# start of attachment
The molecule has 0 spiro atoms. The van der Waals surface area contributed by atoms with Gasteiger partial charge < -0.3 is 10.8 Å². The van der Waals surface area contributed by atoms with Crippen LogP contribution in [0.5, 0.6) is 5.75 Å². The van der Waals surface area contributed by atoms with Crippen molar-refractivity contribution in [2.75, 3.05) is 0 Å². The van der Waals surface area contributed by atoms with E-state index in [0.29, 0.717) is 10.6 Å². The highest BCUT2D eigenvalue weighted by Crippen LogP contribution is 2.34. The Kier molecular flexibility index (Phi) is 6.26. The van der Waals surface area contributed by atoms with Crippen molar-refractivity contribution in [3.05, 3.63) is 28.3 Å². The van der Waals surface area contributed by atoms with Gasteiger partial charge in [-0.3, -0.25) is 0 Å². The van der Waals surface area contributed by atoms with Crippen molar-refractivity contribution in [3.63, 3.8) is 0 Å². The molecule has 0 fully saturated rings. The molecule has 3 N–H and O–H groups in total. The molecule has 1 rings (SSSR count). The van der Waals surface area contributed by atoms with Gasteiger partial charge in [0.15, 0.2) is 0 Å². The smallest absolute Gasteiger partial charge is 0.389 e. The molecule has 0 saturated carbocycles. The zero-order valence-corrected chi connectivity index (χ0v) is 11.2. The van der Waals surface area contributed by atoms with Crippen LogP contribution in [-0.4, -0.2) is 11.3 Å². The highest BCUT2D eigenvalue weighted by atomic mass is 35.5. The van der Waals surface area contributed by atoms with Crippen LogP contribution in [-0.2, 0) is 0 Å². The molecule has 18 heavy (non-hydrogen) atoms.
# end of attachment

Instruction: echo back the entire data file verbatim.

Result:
The molecule has 0 spiro atoms. The van der Waals surface area contributed by atoms with Gasteiger partial charge < -0.3 is 10.8 Å². The van der Waals surface area contributed by atoms with Crippen LogP contribution in [0.5, 0.6) is 5.75 Å². The van der Waals surface area contributed by atoms with Crippen molar-refractivity contribution in [2.75, 3.05) is 0 Å². The van der Waals surface area contributed by atoms with E-state index in [0.29, 0.717) is 10.6 Å². The highest BCUT2D eigenvalue weighted by Crippen LogP contribution is 2.34. The Kier molecular flexibility index (Phi) is 6.26. The van der Waals surface area contributed by atoms with Crippen molar-refractivity contribution in [3.05, 3.63) is 28.3 Å². The van der Waals surface area contributed by atoms with Gasteiger partial charge in [-0.3, -0.25) is 0 Å². The van der Waals surface area contributed by atoms with Crippen molar-refractivity contribution in [3.63, 3.8) is 0 Å². The molecule has 0 fully saturated rings. The molecule has 3 N–H and O–H groups in total. The molecule has 1 rings (SSSR count). The van der Waals surface area contributed by atoms with Gasteiger partial charge in [0.15, 0.2) is 0 Å². The smallest absolute Gasteiger partial charge is 0.389 e. The molecule has 0 saturated carbocycles. The zero-order valence-corrected chi connectivity index (χ0v) is 11.2. The van der Waals surface area contributed by atoms with Crippen LogP contribution in [-0.4, -0.2) is 11.3 Å². The highest BCUT2D eigenvalue weighted by atomic mass is 35.5. The van der Waals surface area contributed by atoms with Crippen LogP contribution in [-0.2, 0) is 0 Å². The molecule has 18 heavy (non-hydrogen) atoms.